A Plague of Angels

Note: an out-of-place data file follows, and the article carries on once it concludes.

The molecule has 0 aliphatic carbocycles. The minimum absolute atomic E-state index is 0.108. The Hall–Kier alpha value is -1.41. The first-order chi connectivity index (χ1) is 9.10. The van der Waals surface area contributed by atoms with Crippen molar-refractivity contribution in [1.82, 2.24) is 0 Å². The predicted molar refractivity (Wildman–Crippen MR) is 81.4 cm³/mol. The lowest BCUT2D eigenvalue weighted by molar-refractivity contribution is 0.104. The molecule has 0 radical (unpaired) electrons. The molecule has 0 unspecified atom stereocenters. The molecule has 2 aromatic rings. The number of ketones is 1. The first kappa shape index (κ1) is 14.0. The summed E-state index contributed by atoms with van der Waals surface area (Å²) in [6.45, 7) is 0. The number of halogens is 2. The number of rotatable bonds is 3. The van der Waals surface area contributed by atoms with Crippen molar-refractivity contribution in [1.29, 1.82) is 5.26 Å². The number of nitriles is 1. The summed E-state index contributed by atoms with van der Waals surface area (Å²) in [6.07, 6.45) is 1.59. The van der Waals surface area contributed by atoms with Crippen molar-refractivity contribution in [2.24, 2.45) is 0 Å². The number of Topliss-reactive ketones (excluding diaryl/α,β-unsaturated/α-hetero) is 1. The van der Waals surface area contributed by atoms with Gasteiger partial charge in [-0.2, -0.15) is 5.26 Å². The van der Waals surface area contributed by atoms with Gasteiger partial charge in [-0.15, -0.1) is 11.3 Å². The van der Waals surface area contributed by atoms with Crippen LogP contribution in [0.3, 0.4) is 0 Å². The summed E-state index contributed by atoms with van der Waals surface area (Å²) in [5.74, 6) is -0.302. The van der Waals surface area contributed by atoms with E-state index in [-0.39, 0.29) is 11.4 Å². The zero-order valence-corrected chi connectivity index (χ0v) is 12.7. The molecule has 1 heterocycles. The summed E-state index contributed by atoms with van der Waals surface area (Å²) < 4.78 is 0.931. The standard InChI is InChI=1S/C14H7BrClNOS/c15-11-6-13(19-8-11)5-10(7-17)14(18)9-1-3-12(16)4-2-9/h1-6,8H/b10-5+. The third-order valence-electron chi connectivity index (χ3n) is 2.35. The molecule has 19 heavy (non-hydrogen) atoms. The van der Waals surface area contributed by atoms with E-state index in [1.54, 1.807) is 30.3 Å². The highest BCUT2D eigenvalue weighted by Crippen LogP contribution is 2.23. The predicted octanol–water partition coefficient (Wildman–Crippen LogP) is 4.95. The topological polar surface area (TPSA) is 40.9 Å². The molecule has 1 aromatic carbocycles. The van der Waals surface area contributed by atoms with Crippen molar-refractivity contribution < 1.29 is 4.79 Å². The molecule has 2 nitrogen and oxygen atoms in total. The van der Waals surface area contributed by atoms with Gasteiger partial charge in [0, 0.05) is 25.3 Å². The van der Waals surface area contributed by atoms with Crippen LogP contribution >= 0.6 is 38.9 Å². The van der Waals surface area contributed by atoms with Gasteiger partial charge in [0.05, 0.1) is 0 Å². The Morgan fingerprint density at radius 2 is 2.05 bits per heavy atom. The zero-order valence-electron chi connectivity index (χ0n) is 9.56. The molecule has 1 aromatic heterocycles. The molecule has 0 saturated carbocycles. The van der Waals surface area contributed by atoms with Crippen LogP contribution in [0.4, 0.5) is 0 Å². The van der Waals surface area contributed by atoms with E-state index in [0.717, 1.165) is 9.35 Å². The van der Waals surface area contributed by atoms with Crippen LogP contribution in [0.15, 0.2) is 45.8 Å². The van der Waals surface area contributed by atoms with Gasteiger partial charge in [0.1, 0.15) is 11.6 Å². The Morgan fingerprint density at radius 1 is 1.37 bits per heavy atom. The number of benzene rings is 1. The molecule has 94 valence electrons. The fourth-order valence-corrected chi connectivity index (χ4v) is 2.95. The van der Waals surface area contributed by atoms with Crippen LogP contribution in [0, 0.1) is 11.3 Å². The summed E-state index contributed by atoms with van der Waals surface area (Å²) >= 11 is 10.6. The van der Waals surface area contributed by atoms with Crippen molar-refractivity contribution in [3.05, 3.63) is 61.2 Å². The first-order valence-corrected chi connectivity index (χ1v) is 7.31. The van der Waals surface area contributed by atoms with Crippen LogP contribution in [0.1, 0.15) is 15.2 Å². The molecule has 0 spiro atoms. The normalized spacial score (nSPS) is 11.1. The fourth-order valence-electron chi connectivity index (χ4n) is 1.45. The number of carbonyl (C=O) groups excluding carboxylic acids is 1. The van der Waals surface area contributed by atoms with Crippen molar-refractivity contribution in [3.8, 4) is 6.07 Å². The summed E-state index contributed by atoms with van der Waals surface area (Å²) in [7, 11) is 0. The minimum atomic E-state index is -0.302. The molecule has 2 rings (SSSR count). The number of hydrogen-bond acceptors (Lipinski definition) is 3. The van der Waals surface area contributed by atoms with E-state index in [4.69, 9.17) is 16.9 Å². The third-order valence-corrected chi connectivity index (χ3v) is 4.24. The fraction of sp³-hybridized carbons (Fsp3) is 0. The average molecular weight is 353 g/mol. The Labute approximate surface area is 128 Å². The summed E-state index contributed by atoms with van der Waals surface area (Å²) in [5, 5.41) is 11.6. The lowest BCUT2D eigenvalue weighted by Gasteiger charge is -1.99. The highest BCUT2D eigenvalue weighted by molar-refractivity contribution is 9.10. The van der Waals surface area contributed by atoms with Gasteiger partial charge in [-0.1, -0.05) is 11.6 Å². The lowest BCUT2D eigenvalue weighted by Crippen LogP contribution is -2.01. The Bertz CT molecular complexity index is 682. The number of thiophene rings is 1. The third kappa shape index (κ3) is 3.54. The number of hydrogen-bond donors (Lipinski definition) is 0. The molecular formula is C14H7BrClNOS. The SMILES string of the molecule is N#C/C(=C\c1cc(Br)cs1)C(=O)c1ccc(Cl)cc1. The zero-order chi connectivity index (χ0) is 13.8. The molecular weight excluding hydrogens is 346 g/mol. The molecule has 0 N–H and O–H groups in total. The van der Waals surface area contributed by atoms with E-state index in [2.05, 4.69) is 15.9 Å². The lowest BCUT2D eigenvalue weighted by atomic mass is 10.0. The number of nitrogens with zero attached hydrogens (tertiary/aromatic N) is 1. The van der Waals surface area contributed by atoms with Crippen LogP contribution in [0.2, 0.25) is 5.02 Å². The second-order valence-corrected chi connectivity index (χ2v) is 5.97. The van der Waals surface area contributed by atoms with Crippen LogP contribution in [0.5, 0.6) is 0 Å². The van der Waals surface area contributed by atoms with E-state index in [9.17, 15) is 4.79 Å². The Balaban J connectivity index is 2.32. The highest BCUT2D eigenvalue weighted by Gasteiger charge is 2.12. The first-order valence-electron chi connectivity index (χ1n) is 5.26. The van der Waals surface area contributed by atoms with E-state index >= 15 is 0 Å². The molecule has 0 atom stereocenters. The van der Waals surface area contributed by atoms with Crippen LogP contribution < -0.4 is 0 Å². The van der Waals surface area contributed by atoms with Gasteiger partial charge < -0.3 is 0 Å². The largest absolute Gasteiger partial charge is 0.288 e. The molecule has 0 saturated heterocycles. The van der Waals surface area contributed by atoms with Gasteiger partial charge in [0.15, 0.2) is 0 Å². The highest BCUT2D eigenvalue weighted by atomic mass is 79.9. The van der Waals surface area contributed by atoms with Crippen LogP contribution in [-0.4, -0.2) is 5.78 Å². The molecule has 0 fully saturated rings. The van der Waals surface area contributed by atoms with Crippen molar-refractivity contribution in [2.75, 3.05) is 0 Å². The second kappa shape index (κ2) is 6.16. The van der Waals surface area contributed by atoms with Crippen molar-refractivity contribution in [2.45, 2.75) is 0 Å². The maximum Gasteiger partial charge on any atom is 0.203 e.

A Plague of Angels by P.F. Chisholm. Many years ago I read one of Patricia Finney’s Elizabethan historical novels and enjoyed it a great deal. I was not aware she also wrote historical mysteries under the name P.F Chisholm until I wandered around some at Library Thing. Although the author’s web site indicates that a new title in this series is forthcoming, it has been ten years since Plague of Angels was published as the fourth, and most recent, installment in the Sir Robert Carey line. In this adventure, the political infighting that was a hallmark of Elizabeth’s advisors has taken a nasty turn. Both Lord Chamberlain Hunsdon, Carey’s father, and Vice Chamberlain Thomas Heneage vie for the Queen’s attention and wish to be her most trusted confidante. Hunsdon’s elder son Edmund has disappeared and the Chamberlain fears that Heneage will use whatever scandal Edmund’s gotten himself into as blackmail material against the entire family. Therefore, he has summoned Robert back to London from his retreat in Scotland to investigate. Carey has brought with him his trusted Sergeant Dodd, his valet Barnabus and Barnabus’ nephew Simon. Whereas Dodd has rarely ventured outside Scotland and views the London metropolis as another planet, Barnabus and Simon are both natives, knowledgeable of the city’s treasures and dangers. The mystery surrounding Edmund’s disappearance is very slow to unfold, but in the interim readers are entertained by Dodd’s fish-out-of-water situation, both relating to the city and to the maze-like political scene filled with spies in every household and by Carey’s own familial squabbles and problems with creditors. Finney/Chishom does a fine job of capturing London’s atmosphere and the court scene and Heneage and his associates prove to be formidable villains. I think beginning the series would give readers a better sense of how Carey and his crew, especially Dodd, formed their alliances.


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